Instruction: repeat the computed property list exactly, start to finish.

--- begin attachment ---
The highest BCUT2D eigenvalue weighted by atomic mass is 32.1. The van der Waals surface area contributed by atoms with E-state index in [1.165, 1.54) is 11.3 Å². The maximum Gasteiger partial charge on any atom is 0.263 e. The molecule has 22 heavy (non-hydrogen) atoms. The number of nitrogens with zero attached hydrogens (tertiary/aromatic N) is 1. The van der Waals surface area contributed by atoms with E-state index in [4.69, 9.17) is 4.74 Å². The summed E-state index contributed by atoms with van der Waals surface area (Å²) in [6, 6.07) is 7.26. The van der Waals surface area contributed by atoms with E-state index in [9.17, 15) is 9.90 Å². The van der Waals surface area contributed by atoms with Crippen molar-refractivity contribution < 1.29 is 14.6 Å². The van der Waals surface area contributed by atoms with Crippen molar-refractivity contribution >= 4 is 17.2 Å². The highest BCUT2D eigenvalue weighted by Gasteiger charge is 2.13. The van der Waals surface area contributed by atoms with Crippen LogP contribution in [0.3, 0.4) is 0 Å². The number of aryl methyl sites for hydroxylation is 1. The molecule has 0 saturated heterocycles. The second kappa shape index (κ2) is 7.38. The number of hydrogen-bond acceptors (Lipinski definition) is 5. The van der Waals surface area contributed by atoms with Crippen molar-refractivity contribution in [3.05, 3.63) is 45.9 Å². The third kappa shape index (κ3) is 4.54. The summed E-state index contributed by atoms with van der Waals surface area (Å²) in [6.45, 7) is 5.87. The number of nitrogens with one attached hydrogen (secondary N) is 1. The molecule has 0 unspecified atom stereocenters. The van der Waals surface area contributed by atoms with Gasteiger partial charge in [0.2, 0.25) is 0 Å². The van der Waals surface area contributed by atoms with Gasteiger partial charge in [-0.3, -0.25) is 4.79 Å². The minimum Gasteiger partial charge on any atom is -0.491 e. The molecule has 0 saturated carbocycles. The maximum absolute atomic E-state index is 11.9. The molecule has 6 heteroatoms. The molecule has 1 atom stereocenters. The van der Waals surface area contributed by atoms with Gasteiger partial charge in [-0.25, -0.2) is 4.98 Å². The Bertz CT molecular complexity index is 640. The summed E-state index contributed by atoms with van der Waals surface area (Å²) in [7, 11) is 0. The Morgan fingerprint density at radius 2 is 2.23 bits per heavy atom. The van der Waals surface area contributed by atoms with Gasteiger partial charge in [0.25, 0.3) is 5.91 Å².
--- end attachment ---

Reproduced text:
The highest BCUT2D eigenvalue weighted by atomic mass is 32.1. The van der Waals surface area contributed by atoms with E-state index in [1.165, 1.54) is 11.3 Å². The maximum Gasteiger partial charge on any atom is 0.263 e. The molecule has 22 heavy (non-hydrogen) atoms. The number of nitrogens with zero attached hydrogens (tertiary/aromatic N) is 1. The van der Waals surface area contributed by atoms with E-state index in [4.69, 9.17) is 4.74 Å². The summed E-state index contributed by atoms with van der Waals surface area (Å²) in [6, 6.07) is 7.26. The van der Waals surface area contributed by atoms with E-state index in [9.17, 15) is 9.90 Å². The van der Waals surface area contributed by atoms with Crippen molar-refractivity contribution < 1.29 is 14.6 Å². The van der Waals surface area contributed by atoms with Crippen molar-refractivity contribution >= 4 is 17.2 Å². The highest BCUT2D eigenvalue weighted by Gasteiger charge is 2.13. The van der Waals surface area contributed by atoms with Crippen LogP contribution in [0.3, 0.4) is 0 Å². The number of aryl methyl sites for hydroxylation is 1. The molecule has 0 saturated heterocycles. The second kappa shape index (κ2) is 7.38. The number of hydrogen-bond acceptors (Lipinski definition) is 5. The van der Waals surface area contributed by atoms with Crippen molar-refractivity contribution in [3.05, 3.63) is 45.9 Å². The third kappa shape index (κ3) is 4.54. The summed E-state index contributed by atoms with van der Waals surface area (Å²) in [6.45, 7) is 5.87. The number of nitrogens with one attached hydrogen (secondary N) is 1. The molecule has 0 unspecified atom stereocenters. The van der Waals surface area contributed by atoms with Gasteiger partial charge in [0.2, 0.25) is 0 Å². The van der Waals surface area contributed by atoms with Gasteiger partial charge in [-0.3, -0.25) is 4.79 Å². The minimum Gasteiger partial charge on any atom is -0.491 e. The molecule has 0 saturated carbocycles. The maximum absolute atomic E-state index is 11.9. The molecule has 6 heteroatoms. The molecule has 1 atom stereocenters. The van der Waals surface area contributed by atoms with Gasteiger partial charge in [-0.25, -0.2) is 4.98 Å². The Bertz CT molecular complexity index is 640. The summed E-state index contributed by atoms with van der Waals surface area (Å²) in [7, 11) is 0. The Morgan fingerprint density at radius 2 is 2.23 bits per heavy atom. The van der Waals surface area contributed by atoms with Gasteiger partial charge in [0.25, 0.3) is 5.91 Å².